"Scalar" waves are simply waves as presented in the reactive near field where E and B are out of phase as the energy in the antenna couples to 377 ohms of free space and they come into phase as a normal propagating wave.  No new extensions to Maxwell are needed.


(and the solutions to Maxwell in far field have E and B *in* phase, not 90 degrees out of phase as this article - they are out of phase in the *near* field.  Such an elementary error is disappointing.)


Similar "scalar" waves are present in transformer coils and capacitors, which can be considered as 2 antennas very close to one another in their near field.  One can hardly say that the operation of a transformer or capacitor requires "scalar" extensions to Maxwell!


SLF/ELF/LF/VLF below 300kHz is regularly used to communicate with submarines, as they can penetrate hundreds of meters of water.  In the case of ELF/SLF the *entire planet* is in the near field so E and B are going to be out of phase. 

Here's a neat pamphlet on it from the FAS.  You just need very big antennas, good ground coupling, and LOTS of power to overcome the fact that your transmit antenna at 46km long is a tiny fraction of the wavelength.

http://www.fas.org/nuke/guide/usa/c3i/fs_clam_lake_elf2003.pdf

The receiving antennas on the subs for SLF/ELF/LF are simply small loops of wire - pretty much transformer coils - or very long wires unspooled from the fantail.  If you have loops or planes or lines in a low frequency circuit that happen to be oriented the right way, those can pick up LF in the nearfield, at 2 miles you'd be in the nearfield for anything under 100KHz and could easily pick it up underground.

Here's a good explanation of why "scalar" waves are simply nearfield.

http://www.capturedlightning.com/frames/Non-Herzian_Waves.html

And yes, you can shield just fine in nearfield of LF/ELF.  The reason people say "ZOMG you can't!" is because they can only conceive of shields as grounded metal boxes, which if you have a nearfield emission coming from current loops (which most of them are - AC motors and things), its emission will zip right through a grounded metal box around it as it induces a closed current loop on the box instead of trying to pull charge from ground.  The reason you so rarely hear about LF EMI is that very few people operate sensitive circuits in the tens of hertz range, and if they do, they are likely in a commercial product and are well shielded against powerline frequencies anyway, so it's only the hobbyists and researchers running ELF stuff on the bench that run into this.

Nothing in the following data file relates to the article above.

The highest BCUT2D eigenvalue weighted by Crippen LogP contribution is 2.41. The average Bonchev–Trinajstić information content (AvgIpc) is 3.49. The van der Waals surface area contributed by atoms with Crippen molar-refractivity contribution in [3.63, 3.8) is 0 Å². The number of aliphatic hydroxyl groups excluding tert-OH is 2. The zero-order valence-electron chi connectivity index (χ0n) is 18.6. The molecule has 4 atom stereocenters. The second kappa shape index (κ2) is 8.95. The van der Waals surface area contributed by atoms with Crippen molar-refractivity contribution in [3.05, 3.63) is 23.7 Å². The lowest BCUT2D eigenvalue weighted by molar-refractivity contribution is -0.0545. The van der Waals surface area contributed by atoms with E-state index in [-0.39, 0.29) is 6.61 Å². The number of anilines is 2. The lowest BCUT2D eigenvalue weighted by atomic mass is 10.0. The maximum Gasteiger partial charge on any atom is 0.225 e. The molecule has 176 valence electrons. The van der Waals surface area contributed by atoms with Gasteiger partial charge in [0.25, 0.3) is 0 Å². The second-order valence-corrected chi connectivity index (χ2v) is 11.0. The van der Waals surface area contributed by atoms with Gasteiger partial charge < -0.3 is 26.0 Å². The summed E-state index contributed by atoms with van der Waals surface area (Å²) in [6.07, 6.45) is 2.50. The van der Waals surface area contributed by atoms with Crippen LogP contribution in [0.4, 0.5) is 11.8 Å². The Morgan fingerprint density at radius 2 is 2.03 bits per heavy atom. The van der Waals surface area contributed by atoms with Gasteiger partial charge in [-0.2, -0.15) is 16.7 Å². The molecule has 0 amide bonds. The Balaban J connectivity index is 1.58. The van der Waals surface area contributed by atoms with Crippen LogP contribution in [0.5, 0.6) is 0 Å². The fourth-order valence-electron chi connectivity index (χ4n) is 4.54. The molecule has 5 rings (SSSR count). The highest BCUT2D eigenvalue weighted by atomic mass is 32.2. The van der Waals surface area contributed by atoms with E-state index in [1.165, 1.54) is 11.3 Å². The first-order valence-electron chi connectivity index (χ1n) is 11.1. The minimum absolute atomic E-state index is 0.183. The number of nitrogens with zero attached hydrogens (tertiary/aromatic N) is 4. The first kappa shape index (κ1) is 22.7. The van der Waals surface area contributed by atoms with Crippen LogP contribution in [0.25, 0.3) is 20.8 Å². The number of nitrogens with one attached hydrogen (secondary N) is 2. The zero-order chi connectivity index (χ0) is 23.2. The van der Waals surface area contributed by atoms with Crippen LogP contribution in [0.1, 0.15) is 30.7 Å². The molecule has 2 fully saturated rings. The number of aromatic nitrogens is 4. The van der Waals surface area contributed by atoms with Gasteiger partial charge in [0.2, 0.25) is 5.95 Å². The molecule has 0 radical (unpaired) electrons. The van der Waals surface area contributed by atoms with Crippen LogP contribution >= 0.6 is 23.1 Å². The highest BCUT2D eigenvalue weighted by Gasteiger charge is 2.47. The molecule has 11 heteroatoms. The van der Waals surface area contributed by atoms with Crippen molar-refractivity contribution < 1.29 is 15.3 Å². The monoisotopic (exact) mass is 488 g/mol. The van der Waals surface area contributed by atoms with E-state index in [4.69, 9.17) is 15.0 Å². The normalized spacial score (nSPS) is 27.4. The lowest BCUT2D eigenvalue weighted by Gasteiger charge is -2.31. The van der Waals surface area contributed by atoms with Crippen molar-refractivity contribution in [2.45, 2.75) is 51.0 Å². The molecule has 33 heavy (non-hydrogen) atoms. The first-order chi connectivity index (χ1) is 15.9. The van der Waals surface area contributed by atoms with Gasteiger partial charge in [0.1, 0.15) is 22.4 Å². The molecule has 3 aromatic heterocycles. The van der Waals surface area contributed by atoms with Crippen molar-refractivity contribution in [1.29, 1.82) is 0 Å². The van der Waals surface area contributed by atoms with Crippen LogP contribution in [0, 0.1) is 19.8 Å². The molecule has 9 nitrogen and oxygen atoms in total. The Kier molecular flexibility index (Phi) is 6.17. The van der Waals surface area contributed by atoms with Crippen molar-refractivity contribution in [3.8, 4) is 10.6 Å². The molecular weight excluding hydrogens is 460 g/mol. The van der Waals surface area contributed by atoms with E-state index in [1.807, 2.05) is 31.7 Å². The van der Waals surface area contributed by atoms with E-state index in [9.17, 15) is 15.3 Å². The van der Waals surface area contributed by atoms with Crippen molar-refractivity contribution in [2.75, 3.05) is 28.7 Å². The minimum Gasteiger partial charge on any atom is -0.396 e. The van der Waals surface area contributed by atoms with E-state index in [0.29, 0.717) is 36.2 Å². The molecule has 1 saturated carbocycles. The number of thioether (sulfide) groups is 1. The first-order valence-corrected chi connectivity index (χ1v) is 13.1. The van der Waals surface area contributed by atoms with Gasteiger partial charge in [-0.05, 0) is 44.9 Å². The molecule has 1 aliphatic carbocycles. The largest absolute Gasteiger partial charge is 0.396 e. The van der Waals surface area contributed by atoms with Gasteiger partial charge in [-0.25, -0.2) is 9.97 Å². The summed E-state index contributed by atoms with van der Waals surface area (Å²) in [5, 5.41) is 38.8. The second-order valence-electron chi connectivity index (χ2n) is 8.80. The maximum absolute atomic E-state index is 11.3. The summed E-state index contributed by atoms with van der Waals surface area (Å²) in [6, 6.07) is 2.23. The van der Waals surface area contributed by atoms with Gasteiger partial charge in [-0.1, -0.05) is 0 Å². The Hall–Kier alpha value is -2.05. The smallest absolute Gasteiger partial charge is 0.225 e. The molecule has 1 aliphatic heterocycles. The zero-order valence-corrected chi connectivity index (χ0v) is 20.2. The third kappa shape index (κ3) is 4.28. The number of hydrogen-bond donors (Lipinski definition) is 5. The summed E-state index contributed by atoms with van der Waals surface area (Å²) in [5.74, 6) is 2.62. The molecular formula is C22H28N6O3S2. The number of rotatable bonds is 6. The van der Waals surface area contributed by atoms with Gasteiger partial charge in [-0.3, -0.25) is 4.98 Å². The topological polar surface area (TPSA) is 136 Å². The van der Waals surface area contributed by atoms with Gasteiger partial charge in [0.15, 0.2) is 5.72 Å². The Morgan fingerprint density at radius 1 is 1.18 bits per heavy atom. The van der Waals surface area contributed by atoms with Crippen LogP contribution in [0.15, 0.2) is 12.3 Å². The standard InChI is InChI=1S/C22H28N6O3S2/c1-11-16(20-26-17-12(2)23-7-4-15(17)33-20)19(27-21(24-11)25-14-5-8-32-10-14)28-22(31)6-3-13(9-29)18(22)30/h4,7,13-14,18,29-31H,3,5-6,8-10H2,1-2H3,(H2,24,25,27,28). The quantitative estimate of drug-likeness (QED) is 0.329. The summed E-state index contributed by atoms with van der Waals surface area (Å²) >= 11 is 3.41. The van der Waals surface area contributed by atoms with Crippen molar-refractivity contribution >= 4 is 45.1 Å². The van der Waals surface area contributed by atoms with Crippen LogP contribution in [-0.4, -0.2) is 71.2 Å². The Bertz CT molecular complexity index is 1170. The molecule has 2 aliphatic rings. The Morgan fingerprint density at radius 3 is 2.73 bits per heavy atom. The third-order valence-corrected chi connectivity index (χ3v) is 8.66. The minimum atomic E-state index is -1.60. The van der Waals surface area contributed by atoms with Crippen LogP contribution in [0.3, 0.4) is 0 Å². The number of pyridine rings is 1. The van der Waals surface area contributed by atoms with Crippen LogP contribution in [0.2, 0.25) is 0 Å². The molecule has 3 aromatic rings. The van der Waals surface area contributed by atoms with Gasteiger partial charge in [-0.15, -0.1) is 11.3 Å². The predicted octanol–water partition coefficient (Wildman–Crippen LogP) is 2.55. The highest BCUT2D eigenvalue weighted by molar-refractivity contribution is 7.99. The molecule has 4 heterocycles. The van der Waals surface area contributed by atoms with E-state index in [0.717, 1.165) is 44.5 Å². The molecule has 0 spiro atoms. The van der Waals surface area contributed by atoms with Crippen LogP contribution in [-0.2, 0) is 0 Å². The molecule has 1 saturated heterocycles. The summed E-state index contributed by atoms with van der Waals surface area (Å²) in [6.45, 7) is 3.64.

Instead, you can use lossy ferromagnetic materials, I have a box full of little stick-on lossy ferromagnetic buttons and flexible sheets that work very well for shielding against LF in low frequency analog circuits.  In fact we used one last year to shield a sensitive opamp circuit against a 180Hz emission from a 3 phase AC motor driver - just squooshed a little thumbnail sized piece of the stuff over the feedback loop area on the PCBA and the spurs disappeared.

It's made by these guys.  http://www.magnetic-shield.com/


Go tell your neuroscientist about mu-metal magnetic shielding.  It will fix their problem.

ELF is fascinating stuff, don't pollute it with this woo "scalar" business.

akili
User Rank
Iron
Re: IIRC, scalar waves are woo.
akili   12/13/2012 1:23:28 PM
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I wouldn't like to comment on the science behind scalar waves as I simply don't know enough about the topic, but I can vouch for the ubiquity of radar signals when close to the antenna.  A while ago I wrote about my own experience ("Earth Station had a Screw Loose") where just a simple mistake in assembling waveguide allowed airport radar signals to break into satellite receive channels.  With peak powers often in MW range, even attenuation through concrete might not shield really sensitive gear.  Also, it's amazing how even the best circuits can exhibit unexpected properties when operated outside normal limits - hence unexpected demodulation perhaps?

I'd like a pound for every time I've come across an odd effect and reflected that if I'd set out to design a circuit to do that exact function I wouldn't have known where to start, yet I've accomplished it by accident.  It happens less now that I use circuit simluator software though, so I'm not really hankering for the old days!